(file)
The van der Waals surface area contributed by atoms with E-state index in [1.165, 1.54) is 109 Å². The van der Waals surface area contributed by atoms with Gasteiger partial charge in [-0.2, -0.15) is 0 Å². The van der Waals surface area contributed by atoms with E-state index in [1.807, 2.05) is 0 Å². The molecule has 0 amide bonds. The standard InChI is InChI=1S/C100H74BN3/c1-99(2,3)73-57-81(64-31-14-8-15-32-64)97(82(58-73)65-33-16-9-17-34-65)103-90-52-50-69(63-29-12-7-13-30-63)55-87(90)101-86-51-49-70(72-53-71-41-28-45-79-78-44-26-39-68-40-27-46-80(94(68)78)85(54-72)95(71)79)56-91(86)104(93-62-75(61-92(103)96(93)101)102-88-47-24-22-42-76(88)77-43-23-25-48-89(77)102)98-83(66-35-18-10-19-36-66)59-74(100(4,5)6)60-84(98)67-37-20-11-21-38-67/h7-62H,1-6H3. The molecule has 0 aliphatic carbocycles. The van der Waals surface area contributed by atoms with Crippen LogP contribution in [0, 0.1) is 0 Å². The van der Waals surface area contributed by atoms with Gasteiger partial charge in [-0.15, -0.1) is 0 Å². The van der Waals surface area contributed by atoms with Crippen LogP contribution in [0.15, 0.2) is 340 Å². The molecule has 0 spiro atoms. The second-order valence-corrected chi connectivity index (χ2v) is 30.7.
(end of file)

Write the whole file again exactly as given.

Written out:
The van der Waals surface area contributed by atoms with E-state index in [1.165, 1.54) is 109 Å². The van der Waals surface area contributed by atoms with Gasteiger partial charge in [-0.2, -0.15) is 0 Å². The van der Waals surface area contributed by atoms with E-state index in [1.807, 2.05) is 0 Å². The molecule has 0 amide bonds. The standard InChI is InChI=1S/C100H74BN3/c1-99(2,3)73-57-81(64-31-14-8-15-32-64)97(82(58-73)65-33-16-9-17-34-65)103-90-52-50-69(63-29-12-7-13-30-63)55-87(90)101-86-51-49-70(72-53-71-41-28-45-79-78-44-26-39-68-40-27-46-80(94(68)78)85(54-72)95(71)79)56-91(86)104(93-62-75(61-92(103)96(93)101)102-88-47-24-22-42-76(88)77-43-23-25-48-89(77)102)98-83(66-35-18-10-19-36-66)59-74(100(4,5)6)60-84(98)67-37-20-11-21-38-67/h7-62H,1-6H3. The molecule has 0 aliphatic carbocycles. The van der Waals surface area contributed by atoms with Crippen LogP contribution in [0, 0.1) is 0 Å². The van der Waals surface area contributed by atoms with Gasteiger partial charge in [-0.15, -0.1) is 0 Å². The van der Waals surface area contributed by atoms with Crippen LogP contribution in [0.15, 0.2) is 340 Å². The molecule has 0 spiro atoms. The second-order valence-corrected chi connectivity index (χ2v) is 30.7.